15. Stereotype of Desirability • For women, "desirable" physical characteristics (as they are portrayed in the media) include being thin, long-legged, slim-hipped, and large-breasted. • For men, "desirable" physical characteristics include being muscular and possessing a full head of hair. • Some characteristics are portrayed as desirable in both sexes, such as being tall, fit, athletic, young, and light-skinned. 

    16. Stereotype of Commodification • Ads often turn women into ‘commodities that please men’ and project women's images as male-defined as against ‘individuals of inherent worth.’ Example – Lux • Women are ‘wooable.’ Example - BrylCreem • The association of beauty with these commodities (women) is so strong that society tends to look at an ugly woman almost with abhorrence. While male ugliness can be overcome, female ugliness becomes the ultimate shortcoming. Example – Fair and Lovely

    17. Stereotype of Children • Majority advertisements featuring children had little boys in varying shapes, sizes and moods. • They are dirty, naughty, rowdy, intelligent and made to appear as more desirable to parents. Example – Life Buoy cleaning campaign • When you do see two children in ads, its usually a boy and girl or two boys and rarely is a family with two girls spotted. Example – Surf Excel (DaagAchaeHai!) • A few ads that did feature young girls, projected them with their mothers in ads for beauty products. Most reinforced stereotypical images of being chatterboxes, or sweet delicate ‘things’. Example – Mediker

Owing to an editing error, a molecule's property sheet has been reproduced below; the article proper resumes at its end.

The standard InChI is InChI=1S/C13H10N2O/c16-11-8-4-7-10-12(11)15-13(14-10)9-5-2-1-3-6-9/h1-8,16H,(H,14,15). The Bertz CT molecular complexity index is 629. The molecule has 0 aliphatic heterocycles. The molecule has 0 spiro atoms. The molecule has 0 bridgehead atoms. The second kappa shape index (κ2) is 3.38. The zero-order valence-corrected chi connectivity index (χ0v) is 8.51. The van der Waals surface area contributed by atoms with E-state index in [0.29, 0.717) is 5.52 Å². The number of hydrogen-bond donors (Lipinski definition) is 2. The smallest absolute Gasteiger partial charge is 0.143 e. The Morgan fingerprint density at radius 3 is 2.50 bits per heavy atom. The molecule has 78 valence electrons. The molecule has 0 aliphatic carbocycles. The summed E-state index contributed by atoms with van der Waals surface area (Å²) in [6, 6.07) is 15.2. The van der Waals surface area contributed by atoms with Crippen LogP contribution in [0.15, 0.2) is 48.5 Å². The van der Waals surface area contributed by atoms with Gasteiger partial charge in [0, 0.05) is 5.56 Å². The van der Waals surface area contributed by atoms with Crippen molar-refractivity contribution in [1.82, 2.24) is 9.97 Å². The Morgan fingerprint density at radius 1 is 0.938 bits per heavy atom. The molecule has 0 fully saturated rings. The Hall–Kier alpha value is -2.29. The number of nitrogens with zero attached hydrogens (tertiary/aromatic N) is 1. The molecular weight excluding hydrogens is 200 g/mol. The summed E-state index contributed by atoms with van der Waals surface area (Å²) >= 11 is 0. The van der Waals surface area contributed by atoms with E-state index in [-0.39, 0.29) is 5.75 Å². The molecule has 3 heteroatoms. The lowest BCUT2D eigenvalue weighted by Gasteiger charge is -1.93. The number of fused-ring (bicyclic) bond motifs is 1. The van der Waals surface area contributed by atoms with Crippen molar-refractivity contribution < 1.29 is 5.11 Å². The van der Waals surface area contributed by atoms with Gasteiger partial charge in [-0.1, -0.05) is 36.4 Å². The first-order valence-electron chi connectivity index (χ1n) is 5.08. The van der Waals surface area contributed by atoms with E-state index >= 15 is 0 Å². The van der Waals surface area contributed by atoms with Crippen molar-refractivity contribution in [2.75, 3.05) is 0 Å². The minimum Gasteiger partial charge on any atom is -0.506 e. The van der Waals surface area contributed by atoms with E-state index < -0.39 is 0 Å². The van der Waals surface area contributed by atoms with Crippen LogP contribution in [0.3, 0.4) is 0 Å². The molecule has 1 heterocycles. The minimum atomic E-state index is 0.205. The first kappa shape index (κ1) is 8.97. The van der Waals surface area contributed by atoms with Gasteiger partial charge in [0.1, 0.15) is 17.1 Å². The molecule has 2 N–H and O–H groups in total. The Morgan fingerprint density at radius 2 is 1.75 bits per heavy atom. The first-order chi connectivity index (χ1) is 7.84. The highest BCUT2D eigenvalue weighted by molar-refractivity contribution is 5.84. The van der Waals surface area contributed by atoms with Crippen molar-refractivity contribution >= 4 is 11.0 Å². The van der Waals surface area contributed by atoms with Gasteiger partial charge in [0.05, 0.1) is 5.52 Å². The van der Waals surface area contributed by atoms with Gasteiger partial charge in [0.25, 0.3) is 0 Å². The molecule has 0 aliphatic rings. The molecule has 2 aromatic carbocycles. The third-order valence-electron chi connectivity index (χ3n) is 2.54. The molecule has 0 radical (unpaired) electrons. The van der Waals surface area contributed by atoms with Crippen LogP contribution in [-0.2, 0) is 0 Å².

18. Stereotype of Food Habits • The number of ads for food in men’s magazines is very few whereas a wide range of food products appear in women’s magazines. Already the notion that women are more involved in food purchasing and preparation is introduced. • The ads that do appear in men’s magazines are Cuppo Noodles, Chocolate bars and other ready -to-eat stuff and convey men’s supposed inability to cook proper meals. In cooking anything beyond these simple products, women should ‘help their men out.’ *Research by Helen Macdonald in 2007